What we can learn from Turkey's populist regime

I fucked up on Twitter last week when sending out a story I wrote about Kurds and other activists who were attacked by Recep Tayyip Erdogan's security forces outside of the Turkish ambassador's Washington, D.C. residence. Instead of typing "Turkish security forces," I inadvertently wrote "Trump security forces." I deleted the tweet and regretted the error—but the mistake was telling.

Despite the differences between Trump and Erdogan, the physical attack on Americans by foreign security personnel should serve as a stark warning to us.

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Whose autocracy is it anyway? 13 authoritarian jokes on America

I. FBI Director James Comey was speaking to federal agents when news of his firing flashed across the television behind him.

The regime blamed new Deputy Attorney General Rod Rosenstein and cited Comey’s treatment of the Clinton email investigation — as if daring us to pretend they are telling the truth.

II. More than 200 people arrested en masse on Inauguration Day are now facing decades in jail. Authorities issued search warrants and slapped others, like Dylan Petrohilos, with conspiracy charges after the fact. “Prosecuting people based on participation in a public protest,” Petrohilos said, “seems like something that would happen in an authoritarian society.”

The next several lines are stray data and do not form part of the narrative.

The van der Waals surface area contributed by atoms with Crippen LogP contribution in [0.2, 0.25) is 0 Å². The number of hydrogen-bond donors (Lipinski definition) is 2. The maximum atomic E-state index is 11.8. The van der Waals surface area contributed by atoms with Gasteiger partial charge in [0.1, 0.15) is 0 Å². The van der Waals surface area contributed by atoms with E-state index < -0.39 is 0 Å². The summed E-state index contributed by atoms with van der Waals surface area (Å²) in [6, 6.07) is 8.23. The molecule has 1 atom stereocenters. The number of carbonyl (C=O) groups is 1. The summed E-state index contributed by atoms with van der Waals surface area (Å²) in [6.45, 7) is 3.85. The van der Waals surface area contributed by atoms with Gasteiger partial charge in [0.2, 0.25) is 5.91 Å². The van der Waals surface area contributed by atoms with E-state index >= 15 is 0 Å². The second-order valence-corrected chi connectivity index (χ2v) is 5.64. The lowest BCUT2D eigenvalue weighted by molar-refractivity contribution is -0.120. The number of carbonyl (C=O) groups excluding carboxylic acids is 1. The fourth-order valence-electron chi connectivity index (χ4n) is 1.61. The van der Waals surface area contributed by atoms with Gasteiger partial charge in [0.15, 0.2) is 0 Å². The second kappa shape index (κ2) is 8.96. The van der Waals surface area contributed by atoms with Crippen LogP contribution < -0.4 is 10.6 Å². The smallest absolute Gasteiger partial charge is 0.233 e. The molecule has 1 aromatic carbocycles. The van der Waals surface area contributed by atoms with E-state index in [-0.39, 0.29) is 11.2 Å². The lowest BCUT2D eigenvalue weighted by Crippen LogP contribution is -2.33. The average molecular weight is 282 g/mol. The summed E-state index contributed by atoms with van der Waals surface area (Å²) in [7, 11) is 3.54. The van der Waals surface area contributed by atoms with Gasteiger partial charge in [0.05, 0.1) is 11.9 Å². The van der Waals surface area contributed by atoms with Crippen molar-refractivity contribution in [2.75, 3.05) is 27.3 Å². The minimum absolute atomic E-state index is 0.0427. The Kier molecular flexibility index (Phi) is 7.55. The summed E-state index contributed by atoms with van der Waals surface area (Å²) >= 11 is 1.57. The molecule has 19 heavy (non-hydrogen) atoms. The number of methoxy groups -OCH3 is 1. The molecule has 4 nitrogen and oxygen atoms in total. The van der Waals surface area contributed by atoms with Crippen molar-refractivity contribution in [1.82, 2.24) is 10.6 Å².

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Health Scare

By Baynard Woods

As debate on Trumpcare raged on in the House, U.S. Rep. Mark Pocan (D-Wisconsin) spoke outside the U.S. Capitol at a small Progressive Caucus press conference, comparing the bill to a Trojan horse sneaking disastrous measures to the American public.

“And of course these days we know Trojans are something a little different, and they’re only used when you’re gonna get, well, pretty much what this bill does to America,” Pocan said.

Twenty-four hours later, it was U.S. House Speaker Paul Ryan (R-Janesville) who was being fucked as he stood in front of the press to announce that Obamacare is “the law of the land” and that, after seven long years of complaining, the Republicans would move on from health care after working to pass a bill for less than 70 days.

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Beachheads and the War on Facts

By Baynard Woods

The teams of President Trump's temporary appointees laying the groundwork for taking over and remaking federal agencies refer to themselves as "beachheads" or "beachhead teams," a military term for the point of invasion.

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